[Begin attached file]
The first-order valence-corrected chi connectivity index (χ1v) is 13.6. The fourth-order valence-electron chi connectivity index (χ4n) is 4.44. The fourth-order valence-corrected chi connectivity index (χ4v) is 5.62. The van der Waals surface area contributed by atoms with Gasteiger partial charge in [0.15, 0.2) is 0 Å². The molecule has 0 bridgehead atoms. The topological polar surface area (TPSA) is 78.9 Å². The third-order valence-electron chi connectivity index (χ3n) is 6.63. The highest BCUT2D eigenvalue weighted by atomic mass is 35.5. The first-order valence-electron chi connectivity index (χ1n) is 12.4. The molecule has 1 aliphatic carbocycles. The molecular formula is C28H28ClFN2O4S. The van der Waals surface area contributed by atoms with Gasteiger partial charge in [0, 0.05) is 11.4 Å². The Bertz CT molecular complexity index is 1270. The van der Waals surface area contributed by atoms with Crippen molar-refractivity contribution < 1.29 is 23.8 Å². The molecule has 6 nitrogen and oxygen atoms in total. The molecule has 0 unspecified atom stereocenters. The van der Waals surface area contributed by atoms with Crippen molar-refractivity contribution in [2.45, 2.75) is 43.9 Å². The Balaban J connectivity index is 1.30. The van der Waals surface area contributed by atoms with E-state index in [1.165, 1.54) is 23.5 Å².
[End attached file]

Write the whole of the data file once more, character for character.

The first-order valence-corrected chi connectivity index (χ1v) is 13.6. The fourth-order valence-electron chi connectivity index (χ4n) is 4.44. The fourth-order valence-corrected chi connectivity index (χ4v) is 5.62. The van der Waals surface area contributed by atoms with Gasteiger partial charge in [0.15, 0.2) is 0 Å². The molecule has 0 bridgehead atoms. The topological polar surface area (TPSA) is 78.9 Å². The third-order valence-electron chi connectivity index (χ3n) is 6.63. The highest BCUT2D eigenvalue weighted by atomic mass is 35.5. The first-order valence-electron chi connectivity index (χ1n) is 12.4. The molecule has 1 aliphatic carbocycles. The molecular formula is C28H28ClFN2O4S. The van der Waals surface area contributed by atoms with Gasteiger partial charge in [0, 0.05) is 11.4 Å². The Bertz CT molecular complexity index is 1270. The van der Waals surface area contributed by atoms with Crippen molar-refractivity contribution < 1.29 is 23.8 Å². The molecule has 6 nitrogen and oxygen atoms in total. The molecule has 0 unspecified atom stereocenters. The van der Waals surface area contributed by atoms with Crippen molar-refractivity contribution in [2.45, 2.75) is 43.9 Å². The Balaban J connectivity index is 1.30. The van der Waals surface area contributed by atoms with E-state index in [1.165, 1.54) is 23.5 Å².